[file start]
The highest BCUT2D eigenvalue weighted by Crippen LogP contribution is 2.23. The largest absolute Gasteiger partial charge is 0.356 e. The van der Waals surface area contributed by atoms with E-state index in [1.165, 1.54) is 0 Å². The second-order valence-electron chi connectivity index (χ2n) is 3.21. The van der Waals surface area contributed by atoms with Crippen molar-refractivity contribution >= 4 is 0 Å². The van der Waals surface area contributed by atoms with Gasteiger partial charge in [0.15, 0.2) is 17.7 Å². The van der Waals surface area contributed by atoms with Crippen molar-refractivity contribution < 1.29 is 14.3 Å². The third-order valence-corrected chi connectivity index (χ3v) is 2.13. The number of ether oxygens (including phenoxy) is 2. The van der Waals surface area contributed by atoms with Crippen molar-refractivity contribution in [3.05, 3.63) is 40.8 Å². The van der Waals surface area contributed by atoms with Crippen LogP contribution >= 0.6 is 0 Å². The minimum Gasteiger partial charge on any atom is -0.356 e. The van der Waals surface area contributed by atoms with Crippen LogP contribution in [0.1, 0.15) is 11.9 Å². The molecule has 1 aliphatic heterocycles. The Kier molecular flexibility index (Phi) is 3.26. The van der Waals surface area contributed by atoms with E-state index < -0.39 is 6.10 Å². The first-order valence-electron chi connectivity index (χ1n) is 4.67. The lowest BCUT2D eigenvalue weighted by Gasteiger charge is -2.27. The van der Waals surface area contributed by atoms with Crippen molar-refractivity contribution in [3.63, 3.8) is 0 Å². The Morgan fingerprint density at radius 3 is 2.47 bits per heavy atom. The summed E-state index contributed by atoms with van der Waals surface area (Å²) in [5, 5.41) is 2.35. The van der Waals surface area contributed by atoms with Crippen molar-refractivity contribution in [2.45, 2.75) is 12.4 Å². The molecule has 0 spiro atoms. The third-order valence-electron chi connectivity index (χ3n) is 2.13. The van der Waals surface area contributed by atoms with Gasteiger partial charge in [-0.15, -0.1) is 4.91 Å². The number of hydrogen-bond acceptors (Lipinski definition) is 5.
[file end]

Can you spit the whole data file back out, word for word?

The highest BCUT2D eigenvalue weighted by Crippen LogP contribution is 2.23. The largest absolute Gasteiger partial charge is 0.356 e. The van der Waals surface area contributed by atoms with E-state index in [1.165, 1.54) is 0 Å². The second-order valence-electron chi connectivity index (χ2n) is 3.21. The van der Waals surface area contributed by atoms with Crippen molar-refractivity contribution >= 4 is 0 Å². The van der Waals surface area contributed by atoms with Gasteiger partial charge in [0.15, 0.2) is 17.7 Å². The van der Waals surface area contributed by atoms with Crippen molar-refractivity contribution < 1.29 is 14.3 Å². The third-order valence-corrected chi connectivity index (χ3v) is 2.13. The number of ether oxygens (including phenoxy) is 2. The van der Waals surface area contributed by atoms with Crippen molar-refractivity contribution in [3.05, 3.63) is 40.8 Å². The van der Waals surface area contributed by atoms with Crippen LogP contribution >= 0.6 is 0 Å². The minimum Gasteiger partial charge on any atom is -0.356 e. The van der Waals surface area contributed by atoms with Crippen LogP contribution in [0.1, 0.15) is 11.9 Å². The molecule has 1 aliphatic heterocycles. The Kier molecular flexibility index (Phi) is 3.26. The van der Waals surface area contributed by atoms with E-state index < -0.39 is 6.10 Å². The first-order valence-electron chi connectivity index (χ1n) is 4.67. The lowest BCUT2D eigenvalue weighted by Gasteiger charge is -2.27. The van der Waals surface area contributed by atoms with Crippen molar-refractivity contribution in [3.63, 3.8) is 0 Å². The Morgan fingerprint density at radius 3 is 2.47 bits per heavy atom. The summed E-state index contributed by atoms with van der Waals surface area (Å²) in [5, 5.41) is 2.35. The van der Waals surface area contributed by atoms with Crippen molar-refractivity contribution in [2.45, 2.75) is 12.4 Å². The molecule has 0 spiro atoms. The third-order valence-electron chi connectivity index (χ3n) is 2.13. The van der Waals surface area contributed by atoms with Gasteiger partial charge in [-0.15, -0.1) is 4.91 Å². The number of hydrogen-bond acceptors (Lipinski definition) is 5.